While Manny Ramirez rewrites The Cubs Way, Sammy Sosa has been pretty much scrubbed from franchise history.
Sosa remains in exile during Wrigley Field’s 100th anniversary season, because he doesn’t really have friends in high places or behind the scenes, and he hasn’t followed Major League Baseball’s roadmap.
President of baseball operations Theo Epstein took on Ramirez and his baggage and made him Triple-A Iowa’s player/coach after winning two World Series titles with the Boston Red Sox and getting MLB’s blessing. Team personnel have talked up the way Manny Being Manny has helped young right-handed power hitters Javier Baez, Kris Bryant and Jorge Soler.
Whether or not you think Sosa should be posing for the cameras at Cubs Convention or singing the seventh-inning stretch, it’s definitely weird timing with the team doing 1990s tributes during a six-game homestand that began Tuesday night against the San Francisco Giants.
[MORE: Baez, Hendricks not showing any signs of nerves with Cubs]
Chairman Tom Ricketts got the Sosa question again from a fan at a recent event for Class-A Kane County in Geneva.
“I have a lot of people that are on either side of that discussion that contact me,” Ricketts said. “It’s something I really need to be thinking about. But at this point, I’m not sure what happens next.
“It’s strange. On the one hand, obviously, there’s an era that everyone’s a little embarrassed about and saddened by. On the other hand, you can’t just pretend that never happened and these players didn’t exist. It’s a complicated question, and one I think about a lot, but I see both sides of it.”
The Red Sox inducted Roger Clemens into their Hall of Fame last week. The Giants had Barry Bonds come to spring training as a guest instructor. Mark McGwire admitted he used steroids, did the media tour and now works as the Los Angeles Dodgers hitting coach.
Like Manny, could Sammy help the next generation of players ticketed for Clark and Addison?
[ALSO: CJ Edwards knows his time is coming with Cubs]
“Why not?” catcher Welington Castillo said. “(But) that’s got to start from those guys to want to be open to be here, and teach the young guys and (share) the success they had in the past.”
Castillo grew up in the Dominican Republic idolizing Sosa and spent time around Ramirez in June at the team’s Arizona complex. Castillo rehabbed an injury while Ramirez tried to get into playing shape after signing a minor-league deal that shocked the baseball world.
“I tried to absorb all that I can from him,” Castillo said. “He’s really open to teach, especially with young guys. Manny was Manny. He was a really good player – and then he did all the stuff that he did. But who doesn’t want to be like him, you know what I’m saying? He was a superstar.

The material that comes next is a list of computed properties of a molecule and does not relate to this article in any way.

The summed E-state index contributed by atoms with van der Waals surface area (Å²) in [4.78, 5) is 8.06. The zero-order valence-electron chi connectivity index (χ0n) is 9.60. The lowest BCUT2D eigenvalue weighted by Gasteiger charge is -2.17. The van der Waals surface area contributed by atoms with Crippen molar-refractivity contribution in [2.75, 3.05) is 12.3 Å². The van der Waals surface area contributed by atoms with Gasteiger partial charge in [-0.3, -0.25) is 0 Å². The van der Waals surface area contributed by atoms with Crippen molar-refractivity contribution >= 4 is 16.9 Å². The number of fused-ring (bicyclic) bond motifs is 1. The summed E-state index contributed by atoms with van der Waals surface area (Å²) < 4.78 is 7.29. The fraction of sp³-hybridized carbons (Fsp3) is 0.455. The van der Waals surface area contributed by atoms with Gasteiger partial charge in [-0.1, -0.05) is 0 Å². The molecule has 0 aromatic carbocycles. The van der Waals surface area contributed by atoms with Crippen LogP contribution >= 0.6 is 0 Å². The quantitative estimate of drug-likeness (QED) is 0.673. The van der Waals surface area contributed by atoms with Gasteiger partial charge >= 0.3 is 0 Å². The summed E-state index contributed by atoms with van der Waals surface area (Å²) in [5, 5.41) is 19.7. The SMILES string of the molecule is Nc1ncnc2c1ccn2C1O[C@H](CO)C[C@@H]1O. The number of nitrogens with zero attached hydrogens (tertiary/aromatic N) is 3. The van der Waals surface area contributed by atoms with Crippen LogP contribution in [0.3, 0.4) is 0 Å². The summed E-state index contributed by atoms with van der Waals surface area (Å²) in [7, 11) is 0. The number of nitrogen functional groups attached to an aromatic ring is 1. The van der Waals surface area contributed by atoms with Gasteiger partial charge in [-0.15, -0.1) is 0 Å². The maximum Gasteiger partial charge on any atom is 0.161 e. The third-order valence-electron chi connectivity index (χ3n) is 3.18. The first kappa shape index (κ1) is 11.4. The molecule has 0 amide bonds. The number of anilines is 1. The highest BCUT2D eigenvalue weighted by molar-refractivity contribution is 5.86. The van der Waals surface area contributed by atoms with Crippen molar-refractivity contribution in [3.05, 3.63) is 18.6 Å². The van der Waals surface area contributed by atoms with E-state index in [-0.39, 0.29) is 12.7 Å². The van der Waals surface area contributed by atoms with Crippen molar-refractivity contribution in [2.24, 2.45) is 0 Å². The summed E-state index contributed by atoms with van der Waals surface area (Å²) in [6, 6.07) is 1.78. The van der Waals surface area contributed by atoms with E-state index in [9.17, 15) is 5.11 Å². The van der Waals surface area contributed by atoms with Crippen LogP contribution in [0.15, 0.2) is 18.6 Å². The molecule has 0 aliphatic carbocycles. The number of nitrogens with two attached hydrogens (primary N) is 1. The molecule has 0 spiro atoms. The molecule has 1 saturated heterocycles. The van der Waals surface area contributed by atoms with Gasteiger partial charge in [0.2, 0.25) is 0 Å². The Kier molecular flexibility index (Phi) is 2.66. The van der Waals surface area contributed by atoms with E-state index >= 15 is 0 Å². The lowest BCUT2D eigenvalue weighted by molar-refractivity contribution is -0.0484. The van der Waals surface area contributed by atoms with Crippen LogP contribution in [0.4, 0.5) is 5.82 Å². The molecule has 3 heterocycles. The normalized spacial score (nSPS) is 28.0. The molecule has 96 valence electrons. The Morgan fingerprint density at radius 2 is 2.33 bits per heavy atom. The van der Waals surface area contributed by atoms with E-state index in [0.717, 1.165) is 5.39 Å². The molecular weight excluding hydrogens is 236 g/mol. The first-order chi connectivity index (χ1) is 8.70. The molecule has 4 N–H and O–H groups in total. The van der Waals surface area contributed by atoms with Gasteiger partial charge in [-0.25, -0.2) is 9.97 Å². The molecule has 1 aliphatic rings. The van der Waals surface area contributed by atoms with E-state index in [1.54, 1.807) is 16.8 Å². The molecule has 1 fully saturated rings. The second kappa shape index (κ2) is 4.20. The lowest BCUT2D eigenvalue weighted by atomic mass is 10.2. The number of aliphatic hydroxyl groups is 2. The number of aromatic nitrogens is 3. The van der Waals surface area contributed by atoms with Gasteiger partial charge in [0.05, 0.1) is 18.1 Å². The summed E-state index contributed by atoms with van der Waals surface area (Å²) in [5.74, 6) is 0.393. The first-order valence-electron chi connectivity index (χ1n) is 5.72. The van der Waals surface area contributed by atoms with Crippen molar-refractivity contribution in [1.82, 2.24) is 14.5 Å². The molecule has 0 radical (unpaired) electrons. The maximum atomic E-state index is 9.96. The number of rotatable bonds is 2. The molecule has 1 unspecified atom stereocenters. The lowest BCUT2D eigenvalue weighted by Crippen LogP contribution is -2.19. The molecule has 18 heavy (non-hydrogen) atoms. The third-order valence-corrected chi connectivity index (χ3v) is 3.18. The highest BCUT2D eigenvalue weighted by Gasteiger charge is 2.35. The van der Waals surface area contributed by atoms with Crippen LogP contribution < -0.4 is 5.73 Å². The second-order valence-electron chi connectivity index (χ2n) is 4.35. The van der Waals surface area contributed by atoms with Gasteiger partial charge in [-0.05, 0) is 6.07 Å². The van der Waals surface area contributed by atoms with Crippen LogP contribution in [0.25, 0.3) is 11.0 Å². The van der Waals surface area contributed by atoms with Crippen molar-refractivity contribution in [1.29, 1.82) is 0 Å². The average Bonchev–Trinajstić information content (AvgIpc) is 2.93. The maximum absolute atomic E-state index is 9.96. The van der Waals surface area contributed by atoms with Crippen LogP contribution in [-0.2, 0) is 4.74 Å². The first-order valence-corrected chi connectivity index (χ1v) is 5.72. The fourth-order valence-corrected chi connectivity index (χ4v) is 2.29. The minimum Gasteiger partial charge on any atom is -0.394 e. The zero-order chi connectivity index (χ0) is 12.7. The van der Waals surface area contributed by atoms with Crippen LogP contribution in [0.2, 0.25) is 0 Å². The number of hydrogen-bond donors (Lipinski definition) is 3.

“All the other guys learned from him, even the new guys (who) just got drafted. Right away, they’re just asking, ‘Hey, can I go with you to the cage?’ He said, ‘Sure, let’s go, I’ll be there 7 o’clock every day.’”
Ramirez violated the drug policy twice, walking away from the Tampa Bay Rays in 2011 rather than face a 100-game suspension. Epstein said Ramirez ultimately cooperated with MLB investigators, finding religion, turning his life around and wanting to give something back to the game.
“He was great,” Baez said. “I learned a lot of stuff from him, my approach to right-center, (watching) his routine every day, going to the cage and the way he works. I mean, he’s always got a bat in his hand doing something, either swinging the bat or just hitting in the cage. He talked to all the guys and a lot of guys learned a lot from him.”
[RELATED: Cubs have no plan to shut down Jake Arrieta]
A 2009 New York Times report identified Sosa as one of the 100-plus players who tested positive for performance-enhancing drugs during the anonymous survey in 2003. Even with 609 career home runs, the Baseball Writers’ Association of America has shown no love in the Hall of Fame vote, Sosa falling from 12.5 percent to 7.2 percent during his two years on the ballot.
The Cubs sent out a press release last week that ran almost 1,800 words, promoting the 1990s homestand, mentioning Sosa’s 1998 National League MVP award in passing while highlighting a specialty drink for sale inside Gate D:
“Adults 21-and-over can enjoy a Home Run Hop. This Dominican-inspired cocktail is made with island flavors including Captain Morgan Spiced Rum, Myers’s Silver Rum, pineapple juice and coconut water.”
The Cubs weren’t shy about promoting Sosa during the 1990s, but almost the entire organization has turned over since his messy exit in 2004. There was also no denying his box-office appeal, making Wrigley Field the place to be and creating the team’s international brand.
“When I was a kid, I would have to find out anywhere someone had a TV,” Castillo recalled. “Because back in those days, Sammy and McGwire were big. Everybody wanted to see those guys play. Everybody enjoyed it in the Dominican every time Sammy hit homers.
“One day, I said, I want to be like them, because that was the No. 1 star from the Dominican in my time.”
It’s up to Sosa if he wants to be a marquee name in Chicago again, or a Sammy Being Sammy hitting coach.
“That has to come from Sammy,” Castillo said. “I think he doesn’t miss anything like this now, because he’s doing his own thing. But it will be good for a young team like the Cubs (having) a player/coach like Sammy and Manny.
“Who knows? Those guys have to be open to it, and I guess the front office has to be open to them doing the job, too. Let’s see.”